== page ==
Jules Dupré’s “Animals Crossing a Bridge,” painted in the mid-19th century, hangs in the Montana Museum of Art and Culture, among the rest of a collection of antique art from the collection of copper king William A. Clark.
But Dupré’s painting is the only one accompanied by a picture on an easel to its left, depicting a “before” version of the restored piece of art.
“This was the state of it when we recovered it,” Curator Jeremy Canwell said. “But we don’t know why.”
The “before” image shows a dark painting that looks visibly dirty and has facing tissue — used to prevent peeling paint — plastered over it like packing tape.
The painting itself, following a six-month restoration, is large and vivid, with bright blue sky, beautifully rendered farm animals and detailed landscapes; wildflowers, shrubs and varieties of grass poking through the underbrush.
“That’s part of the story of this collection,” Canwell said of the two images side by side. “This isn’t a gift of a brand-new pickup truck with a bow on it in the driveway. It comes with bumps and scars, and people should be aware of that.”
The Dupré painting was one of eight paintings and a sculpture given to the MMAC by the now-closed Corcoran Gallery in Washington, D.C., which housed Clark’s extensive art collection for around 90 years.
None of the other pieces needed immediate restoration, though a handful were given new frames, Canwell said. Private funding from Suzanne and Bruce Crocker financed the Dupré restoration, which landed in the five figures and took a full six months.
Dupré’s “Animals Crossing a Bridge” was by far in the worst shape, likely due to previous restoration jobs in the 1920s that used antiquated techniques.
One method involved covering the front of the painting with canvas and flipping it over, then sanding the original canvas off the paint. A new canvas would be applied to the backside before flipping the whole thing back over and removing the front-side canvas: Voila! A restored painting.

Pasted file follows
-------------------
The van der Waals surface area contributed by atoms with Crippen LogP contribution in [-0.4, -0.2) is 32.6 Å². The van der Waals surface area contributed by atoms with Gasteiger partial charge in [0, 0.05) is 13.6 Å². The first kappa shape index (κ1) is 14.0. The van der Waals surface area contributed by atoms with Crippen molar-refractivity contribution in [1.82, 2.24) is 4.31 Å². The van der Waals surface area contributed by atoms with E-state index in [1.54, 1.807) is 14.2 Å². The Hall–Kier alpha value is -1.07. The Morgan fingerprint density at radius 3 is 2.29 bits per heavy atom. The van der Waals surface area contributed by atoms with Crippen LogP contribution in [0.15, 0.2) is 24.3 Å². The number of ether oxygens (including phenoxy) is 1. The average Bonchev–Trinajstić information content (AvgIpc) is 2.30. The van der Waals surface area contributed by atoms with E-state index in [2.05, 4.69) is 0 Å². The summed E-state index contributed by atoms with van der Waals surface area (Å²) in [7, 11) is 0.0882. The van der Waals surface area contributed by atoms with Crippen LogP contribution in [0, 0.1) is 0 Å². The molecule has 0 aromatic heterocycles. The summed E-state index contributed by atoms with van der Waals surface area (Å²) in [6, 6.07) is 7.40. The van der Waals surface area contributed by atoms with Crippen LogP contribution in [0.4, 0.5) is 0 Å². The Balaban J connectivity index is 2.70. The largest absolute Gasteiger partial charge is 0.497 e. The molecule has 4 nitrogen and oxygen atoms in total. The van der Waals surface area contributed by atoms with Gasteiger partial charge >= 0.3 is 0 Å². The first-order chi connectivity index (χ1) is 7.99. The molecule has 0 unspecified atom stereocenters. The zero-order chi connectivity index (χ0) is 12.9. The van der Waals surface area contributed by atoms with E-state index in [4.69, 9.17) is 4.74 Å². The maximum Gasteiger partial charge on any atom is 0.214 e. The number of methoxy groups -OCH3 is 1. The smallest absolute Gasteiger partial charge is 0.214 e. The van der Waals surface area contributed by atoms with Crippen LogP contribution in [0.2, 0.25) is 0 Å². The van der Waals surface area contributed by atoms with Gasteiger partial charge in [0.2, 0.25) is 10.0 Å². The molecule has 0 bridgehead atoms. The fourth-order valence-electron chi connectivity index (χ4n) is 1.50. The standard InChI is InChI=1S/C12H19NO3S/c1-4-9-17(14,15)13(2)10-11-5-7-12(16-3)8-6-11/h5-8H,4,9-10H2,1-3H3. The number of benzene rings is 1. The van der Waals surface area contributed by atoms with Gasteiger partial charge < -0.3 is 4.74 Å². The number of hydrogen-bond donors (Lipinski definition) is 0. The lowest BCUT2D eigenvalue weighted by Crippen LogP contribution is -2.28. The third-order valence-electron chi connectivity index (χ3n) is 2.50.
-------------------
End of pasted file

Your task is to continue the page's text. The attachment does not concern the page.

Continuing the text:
Canwell pointed out visible cracking in the white-painted sections of “Animals Crossing a Bridge,” which is common in white lead paint from the period. The cracking was exacerbated over repeated stretching, he surmised, eyeing the webbing patterns that pointed toward a corner.
“A lot of the problem lies in the white lead paint,” he said. “It just cracks in buckles, almost geologically.”
Seattle-based restorer Peter Malarkey completed the job in a careful and conservative manner, Canwell noted. Malarkey even drove the painting out instead of shipping it.
On its return to Missoula, the painting went straight to the Art Attic to be reframed, in a modern Italian frame that neatly matches the antique aesthetic of the original, without weighing some 30 pounds.
Then, on the wall to join its European brethren.
Other paintings show their age, Canwell said, and some have the same cracked-paint issue as “Animals Crossing a Bridge.” The only other piece that really needs work at the moment, however is the “Madonna and Child” sculpture.
While Malarkey was in Missoula, he worked on stabilizing the piece, by using a paintbrush to put glue into some large cracks. The glue, by the way, is made of sturgeon air bladders, Canwell happily pointed out.
“It’s apparently ideal,” he said, crediting Malarkey for his generosity and care.
“It’s a very specific skill set,” Canwell continued. “And there’s just a tremendous amount of judgement involved.”
But with the way “Animals Crossing a Bridge” turned out, with its bright, clear-eyed representation of the Oise River plains northeast of Paris, Canwell knew they’d found the right conservator.
“Our permanent collection largely, predominately, is made of work that’s given to us,” he said. “But it’s not the same as other gifts. It comes with responsibility.”